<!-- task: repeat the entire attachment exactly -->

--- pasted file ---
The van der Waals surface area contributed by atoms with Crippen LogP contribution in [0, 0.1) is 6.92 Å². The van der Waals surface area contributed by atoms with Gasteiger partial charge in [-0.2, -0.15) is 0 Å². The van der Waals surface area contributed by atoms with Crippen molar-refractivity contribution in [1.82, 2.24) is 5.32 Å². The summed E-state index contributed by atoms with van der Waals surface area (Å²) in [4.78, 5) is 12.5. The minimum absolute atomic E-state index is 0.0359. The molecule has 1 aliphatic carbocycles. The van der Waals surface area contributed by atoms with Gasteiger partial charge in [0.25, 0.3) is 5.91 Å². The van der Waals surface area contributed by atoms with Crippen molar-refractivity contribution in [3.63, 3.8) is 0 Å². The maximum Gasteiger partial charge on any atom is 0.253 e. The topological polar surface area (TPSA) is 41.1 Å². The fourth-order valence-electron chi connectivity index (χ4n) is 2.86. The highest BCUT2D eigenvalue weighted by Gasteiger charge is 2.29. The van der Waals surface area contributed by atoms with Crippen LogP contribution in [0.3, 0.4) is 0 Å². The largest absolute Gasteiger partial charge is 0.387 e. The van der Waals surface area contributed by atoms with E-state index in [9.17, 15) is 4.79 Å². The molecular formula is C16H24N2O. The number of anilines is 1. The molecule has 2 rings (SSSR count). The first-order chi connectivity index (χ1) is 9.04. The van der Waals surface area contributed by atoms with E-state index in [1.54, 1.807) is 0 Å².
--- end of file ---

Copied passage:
The van der Waals surface area contributed by atoms with Crippen LogP contribution in [0, 0.1) is 6.92 Å². The van der Waals surface area contributed by atoms with Gasteiger partial charge in [-0.2, -0.15) is 0 Å². The van der Waals surface area contributed by atoms with Crippen molar-refractivity contribution in [1.82, 2.24) is 5.32 Å². The summed E-state index contributed by atoms with van der Waals surface area (Å²) in [4.78, 5) is 12.5. The minimum absolute atomic E-state index is 0.0359. The molecule has 1 aliphatic carbocycles. The van der Waals surface area contributed by atoms with Gasteiger partial charge in [0.25, 0.3) is 5.91 Å². The van der Waals surface area contributed by atoms with Crippen molar-refractivity contribution in [3.63, 3.8) is 0 Å². The maximum Gasteiger partial charge on any atom is 0.253 e. The topological polar surface area (TPSA) is 41.1 Å². The fourth-order valence-electron chi connectivity index (χ4n) is 2.86. The highest BCUT2D eigenvalue weighted by Gasteiger charge is 2.29. The van der Waals surface area contributed by atoms with Crippen LogP contribution in [0.3, 0.4) is 0 Å². The largest absolute Gasteiger partial charge is 0.387 e. The van der Waals surface area contributed by atoms with E-state index in [9.17, 15) is 4.79 Å². The molecular formula is C16H24N2O. The number of anilines is 1. The molecule has 2 rings (SSSR count). The first-order chi connectivity index (χ1) is 9.04. The van der Waals surface area contributed by atoms with E-state index in [1.54, 1.807) is 0 Å².